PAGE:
Traditionally, of course, the New Year is a time to make resolutions. Like turning over a page full of messy scribbles to reveal a fresh, clean sheet waiting to be written upon, we shake from our feet the accumulated dust of the old year’s failures, frustrations and disappointments, and confidently tell ourselves things will be different this year. At least, that’s the theory.
We humans are easily enslaved by habits that either contribute nothing positive to our lives or, indeed, are outright destructive both to us and to those around us. As such, that times and seasons provide us with opportunities to cast off the old and bring in the new is, in my opinion, a good and necessary thing.
And yet, in spite of our desire to put our most optimistic face forward as we once again pull ourselves up by our bootstraps and promise ourselves that we will do better this year, for many of us New Year is always tinged with a sense of inevitable disappointment that no amount of manufactured optimism can fully dislodge. It’s as though we’re trying to convince ourselves of a positive outcome that we know deep down probably isn’t going to materialise. This is why, as they get older, people generally end up discarding grand notions of resolutions: they begin to know themselves well enough to realise that some things just aren’t going to change by virtue of a simple rational decision. And, as they look back over the years behind them, they’re forced to conclude that life and experience bear out this realisation.
This all sounds very fatalistic, doesn’t it? Am I saying that we’re all doomed to keep on repeating the same old mistakes ad infinitum, and that any effort at positive change should hence be abandoned before it can even begin? Well, no, that’s not really the point I want to make.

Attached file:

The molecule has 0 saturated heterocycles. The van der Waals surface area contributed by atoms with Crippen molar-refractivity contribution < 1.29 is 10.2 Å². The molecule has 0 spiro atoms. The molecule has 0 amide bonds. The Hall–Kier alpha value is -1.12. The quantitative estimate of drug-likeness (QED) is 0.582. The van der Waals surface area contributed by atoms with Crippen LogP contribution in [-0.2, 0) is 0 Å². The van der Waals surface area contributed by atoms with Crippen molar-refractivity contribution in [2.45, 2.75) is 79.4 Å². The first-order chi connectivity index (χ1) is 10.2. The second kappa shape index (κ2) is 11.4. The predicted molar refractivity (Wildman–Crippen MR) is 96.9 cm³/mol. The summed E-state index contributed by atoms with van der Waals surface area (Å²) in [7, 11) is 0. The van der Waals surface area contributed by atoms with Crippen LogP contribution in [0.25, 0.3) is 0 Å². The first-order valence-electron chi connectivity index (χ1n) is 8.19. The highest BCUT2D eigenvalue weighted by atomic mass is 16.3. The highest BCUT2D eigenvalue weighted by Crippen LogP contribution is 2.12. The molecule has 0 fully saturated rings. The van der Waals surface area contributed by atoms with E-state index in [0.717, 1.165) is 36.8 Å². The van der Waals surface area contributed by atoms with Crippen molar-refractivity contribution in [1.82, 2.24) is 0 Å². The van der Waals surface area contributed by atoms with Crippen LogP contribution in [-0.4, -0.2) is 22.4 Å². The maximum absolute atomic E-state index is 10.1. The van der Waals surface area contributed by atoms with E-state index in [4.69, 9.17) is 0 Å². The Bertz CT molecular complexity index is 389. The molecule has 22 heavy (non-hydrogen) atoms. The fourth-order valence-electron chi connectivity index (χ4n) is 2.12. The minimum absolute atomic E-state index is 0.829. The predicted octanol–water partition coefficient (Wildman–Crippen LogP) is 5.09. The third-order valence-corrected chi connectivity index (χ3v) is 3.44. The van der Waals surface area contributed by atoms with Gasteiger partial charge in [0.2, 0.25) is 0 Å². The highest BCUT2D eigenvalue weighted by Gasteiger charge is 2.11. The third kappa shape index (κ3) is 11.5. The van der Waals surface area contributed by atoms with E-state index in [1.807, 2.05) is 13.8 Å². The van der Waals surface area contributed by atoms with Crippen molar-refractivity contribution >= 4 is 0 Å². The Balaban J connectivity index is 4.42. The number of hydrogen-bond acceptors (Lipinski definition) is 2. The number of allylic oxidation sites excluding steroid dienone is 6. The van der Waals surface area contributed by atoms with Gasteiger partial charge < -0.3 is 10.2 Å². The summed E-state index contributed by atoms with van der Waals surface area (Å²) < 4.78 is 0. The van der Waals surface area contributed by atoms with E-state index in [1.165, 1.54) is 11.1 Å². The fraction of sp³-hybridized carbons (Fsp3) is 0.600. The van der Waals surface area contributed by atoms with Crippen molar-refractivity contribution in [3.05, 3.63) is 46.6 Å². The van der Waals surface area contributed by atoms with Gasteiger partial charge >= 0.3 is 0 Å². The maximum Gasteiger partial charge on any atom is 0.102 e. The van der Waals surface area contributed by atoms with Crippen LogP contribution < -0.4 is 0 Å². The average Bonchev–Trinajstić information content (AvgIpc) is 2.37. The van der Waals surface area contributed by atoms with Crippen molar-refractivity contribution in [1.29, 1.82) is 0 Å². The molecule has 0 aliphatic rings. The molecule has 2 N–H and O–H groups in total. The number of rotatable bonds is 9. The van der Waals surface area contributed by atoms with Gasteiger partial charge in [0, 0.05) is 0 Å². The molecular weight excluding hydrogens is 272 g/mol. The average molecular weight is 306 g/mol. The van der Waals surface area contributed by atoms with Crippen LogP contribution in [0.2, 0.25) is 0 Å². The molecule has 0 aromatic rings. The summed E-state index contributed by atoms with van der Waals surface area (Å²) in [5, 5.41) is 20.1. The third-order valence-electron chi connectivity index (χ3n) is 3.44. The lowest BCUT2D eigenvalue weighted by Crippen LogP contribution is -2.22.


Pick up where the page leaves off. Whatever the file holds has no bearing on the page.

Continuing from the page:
I think New Year’s resolutions are pretty harmless in themselves, and the desire for self-betterment is generally good, admirable and to be encouraged. But there’s also a danger lurking in the shadows behind all our good intentions: the false notion that inner satisfaction and fulfilment depend on performance and achievement. This is especially dangerous for people with a religious faith, because it easily feeds into the subconscious belief that God will be pleased with us if and when we pull our socks up and stop being such a disappointment.
The harsh reality is that our shortcomings and neuroses tend to follow us around for most of our lives, no matter how much goodwill and effort we direct at jettisoning them. We might feel we’ve got the better of them for a time, but just wait until this particular situation crops up, or that person who has the knack of rubbing us up the wrong way gets in our face again, and we’ll soon find that they spring back into action, unbidden, as though they were part of the very fabric of our being. Perhaps they are.
So it is that we often set ourselves up for disappointment. We tell ourselves that we need to achieve this or that in order to find some kind of satisfaction or contentment: and either we achieve the desired goal and find that it fails, after all, to deliver the abiding sense of contentment we hoped for; or we fail to achieve it, thus reinforcing the feeling of our own inadequacy and uselessness.